STATEMENT ON COURT DISMISSAL OF 340B COMMUNITY PHARMACY LAWSUIT
WASHINGTON, D.C., FEB. 18, 2021— A federal judge in California has granted the government’s motion to dismiss a joint lawsuit that 340B Health and other plaintiffs had filed over drug company failures to offer mandated discounts through the 340B drug pricing program. In granting the motion, the court said the Department of Health and Human Services (HHS) had not yet issued a “final agency action” that can be challenged in court regarding manufacturer refusals to offer 340B discounts to covered entities on eligible drugs dispensed at community-based pharmacies. But the court left the door open for the plaintiffs to bring an action “seeking general enforcement of the statute in the future.”
HHS in a separate federal lawsuit also issued its strongest condemnation to date of the drug company behavior at the center of the dismissed case. Eli Lilly is asking a court in Indiana to issue an injunction against the 340B administrative dispute resolution (ADR) process that HHS says is the way to adjudicate the community pharmacy fight. In a strongly worded response opposing that request for an injunction, HHS says that Lilly and other drug companies refusing 340B pricing through community pharmacy arrangements “are engaged in a brazen attempt to effect a unilateral sea change in the settled operation of the 340B Program” and are seeking “to litigate out of the obligation” they have to safety-net providers and their patients.
The following is attributed to 340B Health President and CEO Maureen Testoni:
“We are disappointed by the court’s decision in our lawsuit and are reviewing next steps with our fellow plaintiffs and the attorneys representing us. We are pleased that HHS now is fully aligned with our position that drug company refusals to offer 340B pricing through community pharmacy arrangements are unconscionable actions that have no basis in the 340B statute. However, we continue to assert that HHS should take immediate enforcement actions rather than relying on an administrative dispute resolution process. The ADR process, which will be of unknown duration, is not the appropriate way to address behavior that HHS’s own chief counsel already has stated is plainly illegal. In addition, the ADR process is not yet operating, requiring hospitals to waste time and resources if they attempt to use this avenue to stop the drug companies’ illegal behavior. In the meantime, safety-net providers and the patients they serve will continue to suffer.”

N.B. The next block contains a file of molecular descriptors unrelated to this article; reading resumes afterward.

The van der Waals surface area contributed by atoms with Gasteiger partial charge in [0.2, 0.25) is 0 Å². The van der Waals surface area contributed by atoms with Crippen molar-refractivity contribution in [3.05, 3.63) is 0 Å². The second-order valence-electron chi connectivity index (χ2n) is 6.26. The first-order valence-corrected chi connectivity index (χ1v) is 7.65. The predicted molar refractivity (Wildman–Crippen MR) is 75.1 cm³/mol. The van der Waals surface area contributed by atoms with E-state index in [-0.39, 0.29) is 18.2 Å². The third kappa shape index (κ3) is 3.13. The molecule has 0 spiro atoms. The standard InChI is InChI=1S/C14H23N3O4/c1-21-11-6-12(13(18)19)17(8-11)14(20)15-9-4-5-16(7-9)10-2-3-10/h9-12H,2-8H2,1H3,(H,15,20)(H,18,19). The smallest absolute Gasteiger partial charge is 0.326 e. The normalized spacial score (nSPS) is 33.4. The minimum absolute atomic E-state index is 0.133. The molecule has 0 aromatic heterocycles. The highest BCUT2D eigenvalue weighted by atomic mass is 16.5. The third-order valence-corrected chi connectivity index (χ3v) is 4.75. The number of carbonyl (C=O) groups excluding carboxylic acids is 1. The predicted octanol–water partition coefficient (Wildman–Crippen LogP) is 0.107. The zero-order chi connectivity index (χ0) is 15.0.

“Make no mistake: This fight is far from over. Today’s decision in our lawsuit merely relates to procedural matters and not the merits of the legal arguments in this case. There is nothing stopping HHS or its next secretary from acting immediately to initiate enforcement proceedings against drug companies that are violating federal law. We will continue to work toward this solution to stop drug company attacks on 340B and the safety-net hospitals and patients who rely on it.”
Contact: Richard Sorian at email@example.com or 202-536-2285.